By Jack Roberts –
Volvo’s SuperTruck features some amazing, cutting-edge technology. And yet 70% of its components are running the roads on VNL tractors today. Equipment Editor Jim Park and Senior Editor Jack Roberts were the first non-Volvo drivers to climb behind the wheel. Roberts shares the experience in his Truck Tech blog.
You’d be forgiven for being a little intimidated, frightened, even, driving a one-of-a-kind truck worth $2 million through heavy traffic around Greensboro, North Carolina. But, in reality, the experience isn’t nerve-racking at all.
The SuperTruck Project is a holdover from the Obama Administration, which provided federal dollars to trucking OEMs to help them develop advanced technologies that can improve freight efficiency and fuel economy for the next generation of U.S.-built Class 8 trucks. The federal dollars serve as a way to encourage OEMs to pursue new and emerging fuel efficiency technologies that real-world market forces wouldn’t ordinarily allow them to spend private dollars researching on such a large scale – or actually put on the road in a concept truck.
Volvo’s SuperTruck made its public debut in Washington at the Department of Energy last September. And earlier this week, Equipment Editor Jim Park and myself were the first non-Volvo drivers to climb behind the wheel of the gleaming, white-and-black, futuristic tractor-trailer and hit the Interstate outside of Greensboro, where Volvo’s North American headquarters are located, for an evaluation drive.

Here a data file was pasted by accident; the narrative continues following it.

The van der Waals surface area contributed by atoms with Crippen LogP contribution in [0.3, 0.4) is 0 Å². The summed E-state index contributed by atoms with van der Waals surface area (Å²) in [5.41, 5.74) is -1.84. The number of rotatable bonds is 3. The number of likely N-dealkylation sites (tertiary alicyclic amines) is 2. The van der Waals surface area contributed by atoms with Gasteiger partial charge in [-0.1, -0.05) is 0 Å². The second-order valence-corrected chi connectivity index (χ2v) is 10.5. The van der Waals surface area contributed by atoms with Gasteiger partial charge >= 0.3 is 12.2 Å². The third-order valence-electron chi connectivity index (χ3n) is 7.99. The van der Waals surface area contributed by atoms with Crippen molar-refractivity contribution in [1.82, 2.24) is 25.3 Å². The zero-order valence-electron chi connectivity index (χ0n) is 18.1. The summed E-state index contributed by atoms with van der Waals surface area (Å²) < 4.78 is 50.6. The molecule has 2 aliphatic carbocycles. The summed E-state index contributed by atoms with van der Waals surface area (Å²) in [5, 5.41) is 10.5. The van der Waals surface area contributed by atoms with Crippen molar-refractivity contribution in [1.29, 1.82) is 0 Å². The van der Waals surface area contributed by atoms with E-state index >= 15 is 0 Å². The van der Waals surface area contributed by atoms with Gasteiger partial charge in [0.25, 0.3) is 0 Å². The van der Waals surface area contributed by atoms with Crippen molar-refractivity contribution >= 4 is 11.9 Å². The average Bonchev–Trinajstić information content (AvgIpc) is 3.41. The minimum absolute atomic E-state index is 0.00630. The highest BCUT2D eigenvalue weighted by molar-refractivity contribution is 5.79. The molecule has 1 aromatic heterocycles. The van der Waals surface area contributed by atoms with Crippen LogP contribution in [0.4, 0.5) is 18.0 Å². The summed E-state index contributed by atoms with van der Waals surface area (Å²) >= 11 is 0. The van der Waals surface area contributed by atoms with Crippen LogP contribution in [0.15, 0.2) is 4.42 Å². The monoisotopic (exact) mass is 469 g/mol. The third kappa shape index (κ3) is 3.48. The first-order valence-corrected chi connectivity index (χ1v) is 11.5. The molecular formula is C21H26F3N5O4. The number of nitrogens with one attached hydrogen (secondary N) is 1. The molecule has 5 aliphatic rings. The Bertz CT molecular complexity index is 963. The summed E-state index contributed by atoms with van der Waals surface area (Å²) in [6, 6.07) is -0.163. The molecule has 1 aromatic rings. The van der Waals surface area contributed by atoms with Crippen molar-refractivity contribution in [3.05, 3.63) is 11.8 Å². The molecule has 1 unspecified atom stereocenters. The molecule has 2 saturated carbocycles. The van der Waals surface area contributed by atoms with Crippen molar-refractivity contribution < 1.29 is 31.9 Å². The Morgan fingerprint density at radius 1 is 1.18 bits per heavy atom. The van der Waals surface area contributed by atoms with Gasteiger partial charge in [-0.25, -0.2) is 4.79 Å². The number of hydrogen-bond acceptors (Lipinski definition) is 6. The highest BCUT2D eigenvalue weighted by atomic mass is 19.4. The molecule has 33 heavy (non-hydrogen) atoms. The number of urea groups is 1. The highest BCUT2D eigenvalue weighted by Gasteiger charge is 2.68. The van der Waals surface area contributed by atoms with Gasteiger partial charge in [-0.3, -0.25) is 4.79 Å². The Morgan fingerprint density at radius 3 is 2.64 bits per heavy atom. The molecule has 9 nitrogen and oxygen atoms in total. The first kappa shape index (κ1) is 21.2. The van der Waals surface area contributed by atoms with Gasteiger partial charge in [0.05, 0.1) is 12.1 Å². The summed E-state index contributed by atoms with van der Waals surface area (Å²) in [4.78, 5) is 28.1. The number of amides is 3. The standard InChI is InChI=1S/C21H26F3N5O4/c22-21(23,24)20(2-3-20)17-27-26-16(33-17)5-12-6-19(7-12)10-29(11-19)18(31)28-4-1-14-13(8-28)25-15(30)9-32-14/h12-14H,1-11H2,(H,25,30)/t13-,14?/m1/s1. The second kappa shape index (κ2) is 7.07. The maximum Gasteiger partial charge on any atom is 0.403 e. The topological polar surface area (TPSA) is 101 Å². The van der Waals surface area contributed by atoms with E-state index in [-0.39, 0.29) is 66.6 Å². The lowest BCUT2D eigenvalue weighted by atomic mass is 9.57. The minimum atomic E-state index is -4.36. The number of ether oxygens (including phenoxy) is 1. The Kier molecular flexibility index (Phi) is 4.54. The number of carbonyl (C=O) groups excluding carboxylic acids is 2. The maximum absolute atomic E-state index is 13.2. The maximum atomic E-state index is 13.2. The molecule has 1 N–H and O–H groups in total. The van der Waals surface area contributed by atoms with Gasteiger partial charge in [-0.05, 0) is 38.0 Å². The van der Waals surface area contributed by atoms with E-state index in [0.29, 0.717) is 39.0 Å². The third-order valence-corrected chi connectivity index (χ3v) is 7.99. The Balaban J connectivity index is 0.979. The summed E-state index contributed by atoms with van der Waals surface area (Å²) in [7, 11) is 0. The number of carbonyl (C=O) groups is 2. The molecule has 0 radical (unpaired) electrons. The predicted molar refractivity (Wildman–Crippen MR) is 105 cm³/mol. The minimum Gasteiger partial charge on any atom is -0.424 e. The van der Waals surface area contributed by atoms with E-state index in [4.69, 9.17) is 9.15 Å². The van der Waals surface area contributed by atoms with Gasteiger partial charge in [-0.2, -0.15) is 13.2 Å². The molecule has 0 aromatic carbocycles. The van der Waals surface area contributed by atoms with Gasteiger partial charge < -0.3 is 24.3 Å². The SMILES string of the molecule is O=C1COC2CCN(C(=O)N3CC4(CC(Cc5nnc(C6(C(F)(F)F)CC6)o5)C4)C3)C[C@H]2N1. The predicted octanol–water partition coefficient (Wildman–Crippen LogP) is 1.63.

And although, as I noted, Volvo’s SuperTruck is not a quantum leap forward, there’s still a lot to take in and digest with this remarkable vehicle.
But, in doing so, it’s important to keep in mind that this one-off truck is a test platform for new technologies. It is not a production truck. Nor will it ever be a production truck. Although it is almost certain that some – if not many – of the new technologies on the vehicle will appear on production Volvos in the near future.
In the meantime, the test drive differs from more conventional ones in that there is a small contingent of Volvo engineers hovering around the tractor, or sitting in the sleeper monitoring laptops during the drive. And that’s to be expected: When you’re working with something this cutting-edge, there are bound to be technical glitches. Although, as the day progressed, the Volvo SuperTruck performed flawlessly during our drive out and back on Interstate 40.
70% Tried and True
Walking up to Volvo’s SuperTruck for the first time, you’re struck right away by two distinct impressions. First, it is a highly advanced, super-aerodynamic design that practically screams Future Tech. But it’s also comfortingly familiar as well. Even a brief glance confirms strong Volvo VNL DNA coursing through the design.
All told, the Volvo SuperTruck isn’t so much a departure from current Volvo design standards as it is a natural evolution. And, not surprisingly, it’s an evolution that is laser-focused on aerodynamics: This SuperTruck’s ultra-smooth contours and lines are enhanced by highly aggressive, full-length aero skirts and an ultra-tight trailer gap complete with airflow-dampening flooring around the fifth wheel.